They claim that the local churches are going to hell because they have allowed an atmosphere that accepts homosexuality. They were met with the passive-resistance sorts of hand-holding graying and balding sorts, who had been trained in non-confrontational techniques. It was a good day for the upper middle class residents to feel political and righteous.
The catalyst for this visit was mad dad David Parker's control-freak sit-in at a local elementary school. Amusingly, Parker framed even this in terms of himself. He told the Boston Herald that the Kansas protestors should move their demonstrations to his front lawn. "Do they have the courage to face me instead of small children or will they take the coward's way out and ignore me," he said.
We can wonder whether he has a separate garage to house his ego.
Back in Topeka, the locals have long tired of the WBC and its demented leader, Pastor Fred Phelps. There is a great collection of newspaper articles on the church and its founder here, including the locals' opinions of him.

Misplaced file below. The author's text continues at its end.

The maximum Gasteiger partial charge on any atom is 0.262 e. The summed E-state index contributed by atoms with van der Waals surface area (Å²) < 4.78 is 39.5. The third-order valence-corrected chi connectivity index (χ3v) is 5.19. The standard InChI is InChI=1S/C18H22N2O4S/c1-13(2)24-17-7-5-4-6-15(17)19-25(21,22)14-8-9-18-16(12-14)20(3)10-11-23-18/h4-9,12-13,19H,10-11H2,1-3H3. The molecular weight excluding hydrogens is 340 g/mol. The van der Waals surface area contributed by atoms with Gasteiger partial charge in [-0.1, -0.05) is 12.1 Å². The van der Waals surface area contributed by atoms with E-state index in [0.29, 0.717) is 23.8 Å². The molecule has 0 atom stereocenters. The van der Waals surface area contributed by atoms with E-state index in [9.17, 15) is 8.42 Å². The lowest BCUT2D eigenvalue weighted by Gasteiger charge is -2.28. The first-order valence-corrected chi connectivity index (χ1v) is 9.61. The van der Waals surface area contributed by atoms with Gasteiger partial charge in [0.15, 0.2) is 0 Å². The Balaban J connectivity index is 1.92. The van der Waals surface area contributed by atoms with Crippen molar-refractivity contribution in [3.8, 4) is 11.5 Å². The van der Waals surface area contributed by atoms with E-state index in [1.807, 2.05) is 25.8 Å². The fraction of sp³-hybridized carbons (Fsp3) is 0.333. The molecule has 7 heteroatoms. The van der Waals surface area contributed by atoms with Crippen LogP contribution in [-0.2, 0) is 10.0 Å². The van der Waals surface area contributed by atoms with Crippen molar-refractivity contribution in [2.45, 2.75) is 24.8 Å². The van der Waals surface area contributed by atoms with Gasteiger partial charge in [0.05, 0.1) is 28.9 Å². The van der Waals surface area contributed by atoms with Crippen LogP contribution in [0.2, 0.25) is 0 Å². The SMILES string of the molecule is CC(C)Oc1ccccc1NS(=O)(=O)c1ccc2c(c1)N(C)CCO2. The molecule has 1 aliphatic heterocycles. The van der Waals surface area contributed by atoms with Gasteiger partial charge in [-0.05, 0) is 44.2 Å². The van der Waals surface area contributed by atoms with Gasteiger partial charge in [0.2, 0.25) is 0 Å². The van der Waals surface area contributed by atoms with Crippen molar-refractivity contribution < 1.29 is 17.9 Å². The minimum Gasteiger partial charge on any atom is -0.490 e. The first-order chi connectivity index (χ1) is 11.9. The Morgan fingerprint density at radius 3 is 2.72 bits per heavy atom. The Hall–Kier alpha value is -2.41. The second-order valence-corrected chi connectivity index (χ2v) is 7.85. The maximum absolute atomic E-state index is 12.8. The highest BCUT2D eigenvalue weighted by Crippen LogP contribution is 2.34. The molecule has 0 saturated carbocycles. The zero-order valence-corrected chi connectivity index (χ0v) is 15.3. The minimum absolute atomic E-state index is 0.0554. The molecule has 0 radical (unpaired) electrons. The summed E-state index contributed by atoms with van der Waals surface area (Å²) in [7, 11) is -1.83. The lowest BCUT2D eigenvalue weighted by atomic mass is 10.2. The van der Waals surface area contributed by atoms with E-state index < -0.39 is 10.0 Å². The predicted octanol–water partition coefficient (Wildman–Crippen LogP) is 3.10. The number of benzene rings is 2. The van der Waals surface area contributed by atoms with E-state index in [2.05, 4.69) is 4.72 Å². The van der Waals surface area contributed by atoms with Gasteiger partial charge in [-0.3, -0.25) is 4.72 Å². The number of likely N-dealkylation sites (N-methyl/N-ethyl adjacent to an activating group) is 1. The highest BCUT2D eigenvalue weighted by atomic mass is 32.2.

Oddly enough, Phelps was not a general hater. After moving from Mississippi to Kansas, he became a noted and very successful civil rights lawyer. He was a stalwart fighter for the black community. A plaque he received from the NAACP in recognition of his efforts reads in part:
Even though members of the establishment have attacked from every side, you have remained undaunted and never lost your spark and steely determination for justice.He noted, however, that there is no conflict between his attitude toward black and gay Americans. "God Almighty never said that it's an abomination to be black," he said.
In Lexington, one of his group called out to St. Brigid Catholics as they left, "You're going to hell. Have a nice day."
Today, WBC should wrap up its roadshow with a protest at the elementary school where Mr. Parker has made himself infamous.